Emerson says:

“The purpose of life is not to be happy. It is to be useful, to be honorable, to be compassionate, to have it make some difference that you have lived and lived well.”

And I didn’t get that before I became more conscious of what I’m doing with my life. And that always sounds heavy and all. But it’s actually really simple.

It comes down to this: What are you DOING that’s making a difference?

Did you do useful things in your lifetime? You don’t have to change the world or anything. Just make it a little bit better than you were born.

If you don’t know how, here are some ideas.

  • Help your boss with something that’s not your responsibility.
  • Take your mother to a spa.
  • Create a collage with pictures (not a digital one) for your spouse.
  • Write an article about the stuff you learned in life.
  • Help the pregnant lady who also has a 2-year old with her stroller.
  • Call your friend and ask if you can help with something.
  • Build a standing desk.
  • Start a business and hire an employee and treat them well.

That’s just some stuff I like to do. You can make up your own useful activities.

You see? It’s not anything big. But when you do little useful things every day, it adds up to a life that is well lived. A life that mattered.

The last thing I want is to be on my deathbed and realize there’s zero evidence that I ever existed.

Recently I read Not Fade Away by Laurence Shames and Peter Barton. It’s about Peter Barton, the founder of Liberty Media, who shares his thoughts about dying from cancer.

It’s a very powerful book and it will definitely bring tears to your eyes. In the book, he writes about how he lived his life and how he found his calling. He also went to business school, and this is what he thought of his fellow MBA candidates:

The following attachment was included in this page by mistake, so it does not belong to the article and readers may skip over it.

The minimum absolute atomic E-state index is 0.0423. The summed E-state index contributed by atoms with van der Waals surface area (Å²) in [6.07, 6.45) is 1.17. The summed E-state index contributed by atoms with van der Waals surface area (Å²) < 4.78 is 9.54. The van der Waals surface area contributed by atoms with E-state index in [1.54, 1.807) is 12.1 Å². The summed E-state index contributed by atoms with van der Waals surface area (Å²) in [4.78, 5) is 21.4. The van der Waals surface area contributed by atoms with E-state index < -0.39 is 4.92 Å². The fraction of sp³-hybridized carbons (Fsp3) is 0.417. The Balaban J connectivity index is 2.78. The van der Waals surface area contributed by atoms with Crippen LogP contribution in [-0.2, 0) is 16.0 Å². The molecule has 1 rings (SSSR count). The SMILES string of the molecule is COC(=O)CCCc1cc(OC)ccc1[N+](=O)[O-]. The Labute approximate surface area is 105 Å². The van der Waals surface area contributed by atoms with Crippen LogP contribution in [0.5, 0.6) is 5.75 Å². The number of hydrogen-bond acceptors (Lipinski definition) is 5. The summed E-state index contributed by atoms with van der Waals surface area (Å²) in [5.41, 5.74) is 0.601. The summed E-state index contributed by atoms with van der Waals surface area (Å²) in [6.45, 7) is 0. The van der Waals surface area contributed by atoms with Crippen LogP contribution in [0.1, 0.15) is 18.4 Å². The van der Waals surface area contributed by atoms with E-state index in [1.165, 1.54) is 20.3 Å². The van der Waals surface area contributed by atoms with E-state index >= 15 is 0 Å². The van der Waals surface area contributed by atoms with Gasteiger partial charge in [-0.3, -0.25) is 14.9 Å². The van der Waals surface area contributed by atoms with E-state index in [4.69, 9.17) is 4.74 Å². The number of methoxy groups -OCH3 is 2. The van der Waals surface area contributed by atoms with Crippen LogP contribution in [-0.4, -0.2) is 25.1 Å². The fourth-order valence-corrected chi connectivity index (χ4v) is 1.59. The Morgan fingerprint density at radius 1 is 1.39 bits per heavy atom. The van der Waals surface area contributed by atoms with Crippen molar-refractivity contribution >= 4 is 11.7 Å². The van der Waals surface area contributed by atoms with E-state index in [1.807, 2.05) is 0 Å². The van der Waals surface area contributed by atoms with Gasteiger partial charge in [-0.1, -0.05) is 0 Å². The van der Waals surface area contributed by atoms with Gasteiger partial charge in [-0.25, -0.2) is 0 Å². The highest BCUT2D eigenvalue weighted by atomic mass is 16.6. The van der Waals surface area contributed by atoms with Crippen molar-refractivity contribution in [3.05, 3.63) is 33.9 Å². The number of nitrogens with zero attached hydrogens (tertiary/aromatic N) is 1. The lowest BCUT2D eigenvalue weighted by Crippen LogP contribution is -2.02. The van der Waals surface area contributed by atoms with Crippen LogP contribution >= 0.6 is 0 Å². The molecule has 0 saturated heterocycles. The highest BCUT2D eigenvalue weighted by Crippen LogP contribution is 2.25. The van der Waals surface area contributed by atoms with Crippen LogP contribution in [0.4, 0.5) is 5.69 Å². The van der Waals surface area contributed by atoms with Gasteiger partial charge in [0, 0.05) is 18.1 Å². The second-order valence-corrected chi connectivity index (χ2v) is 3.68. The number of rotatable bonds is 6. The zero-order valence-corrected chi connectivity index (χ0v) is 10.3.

“Bottom line: they were extremely bright people who would never really do anything, would never add much to society, would leave no legacy behind. I found this terribly sad, in the way that wasted potential is always sad.”

You can say that about all of us. And after he realized that in his thirties, he founded a company that turned him into a multi-millionaire.

Another person who always makes himself useful is Casey Neistat. I’ve been following him for a year and a half now, and every time I watch his YouTube show, he’s doing something.

He also talks about how he always wants to do and create something. He even has a tattoo on his forearm that says “Do More.”

Most people would say, “why would you work more?” And then they turn on Netflix and watch back to back episodes of Daredevil.

A different mindset.

Being useful is a mindset. And like with any mindset, it starts with a decision. One day I woke up and thought to myself: What am I doing for this world? The answer was nothing.

And that same day I started writing. For you it can be painting, creating a product, helping elderly, or anything you feel like doing.

Don’t take it too seriously. Don’t overthink it. Just DO something that’s useful. Anything.



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  1. Great read once again.